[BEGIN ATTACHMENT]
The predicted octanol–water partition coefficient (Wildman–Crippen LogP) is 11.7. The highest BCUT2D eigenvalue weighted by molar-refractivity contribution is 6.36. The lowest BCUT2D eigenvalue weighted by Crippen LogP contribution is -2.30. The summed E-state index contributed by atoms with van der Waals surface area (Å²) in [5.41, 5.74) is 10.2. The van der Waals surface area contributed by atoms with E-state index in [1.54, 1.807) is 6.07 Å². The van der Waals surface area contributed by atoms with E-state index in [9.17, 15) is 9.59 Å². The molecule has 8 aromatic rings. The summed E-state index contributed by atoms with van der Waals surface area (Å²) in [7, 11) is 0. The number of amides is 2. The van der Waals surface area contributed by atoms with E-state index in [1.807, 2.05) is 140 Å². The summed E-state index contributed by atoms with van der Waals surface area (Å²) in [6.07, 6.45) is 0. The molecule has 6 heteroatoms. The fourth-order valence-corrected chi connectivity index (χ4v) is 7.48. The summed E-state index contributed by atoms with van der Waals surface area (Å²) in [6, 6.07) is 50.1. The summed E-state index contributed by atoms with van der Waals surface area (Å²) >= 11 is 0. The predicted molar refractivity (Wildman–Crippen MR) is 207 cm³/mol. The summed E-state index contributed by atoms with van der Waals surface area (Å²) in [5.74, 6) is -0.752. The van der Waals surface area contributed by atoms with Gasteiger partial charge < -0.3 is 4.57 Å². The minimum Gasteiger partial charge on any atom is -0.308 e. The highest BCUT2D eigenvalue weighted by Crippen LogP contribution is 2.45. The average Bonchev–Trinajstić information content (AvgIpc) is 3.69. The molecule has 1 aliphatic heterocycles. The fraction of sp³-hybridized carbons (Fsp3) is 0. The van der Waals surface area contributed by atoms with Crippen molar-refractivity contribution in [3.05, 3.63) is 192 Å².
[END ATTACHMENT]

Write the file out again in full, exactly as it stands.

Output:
The predicted octanol–water partition coefficient (Wildman–Crippen LogP) is 11.7. The highest BCUT2D eigenvalue weighted by molar-refractivity contribution is 6.36. The lowest BCUT2D eigenvalue weighted by Crippen LogP contribution is -2.30. The summed E-state index contributed by atoms with van der Waals surface area (Å²) in [5.41, 5.74) is 10.2. The van der Waals surface area contributed by atoms with E-state index in [1.54, 1.807) is 6.07 Å². The van der Waals surface area contributed by atoms with E-state index in [9.17, 15) is 9.59 Å². The molecule has 8 aromatic rings. The summed E-state index contributed by atoms with van der Waals surface area (Å²) in [7, 11) is 0. The number of amides is 2. The van der Waals surface area contributed by atoms with E-state index in [1.807, 2.05) is 140 Å². The summed E-state index contributed by atoms with van der Waals surface area (Å²) in [6.07, 6.45) is 0. The molecule has 6 heteroatoms. The fourth-order valence-corrected chi connectivity index (χ4v) is 7.48. The summed E-state index contributed by atoms with van der Waals surface area (Å²) in [6, 6.07) is 50.1. The summed E-state index contributed by atoms with van der Waals surface area (Å²) >= 11 is 0. The predicted molar refractivity (Wildman–Crippen MR) is 207 cm³/mol. The summed E-state index contributed by atoms with van der Waals surface area (Å²) in [5.74, 6) is -0.752. The van der Waals surface area contributed by atoms with Gasteiger partial charge < -0.3 is 4.57 Å². The minimum Gasteiger partial charge on any atom is -0.308 e. The highest BCUT2D eigenvalue weighted by Crippen LogP contribution is 2.45. The average Bonchev–Trinajstić information content (AvgIpc) is 3.69. The molecule has 1 aliphatic heterocycles. The fraction of sp³-hybridized carbons (Fsp3) is 0. The van der Waals surface area contributed by atoms with Crippen molar-refractivity contribution in [3.05, 3.63) is 192 Å².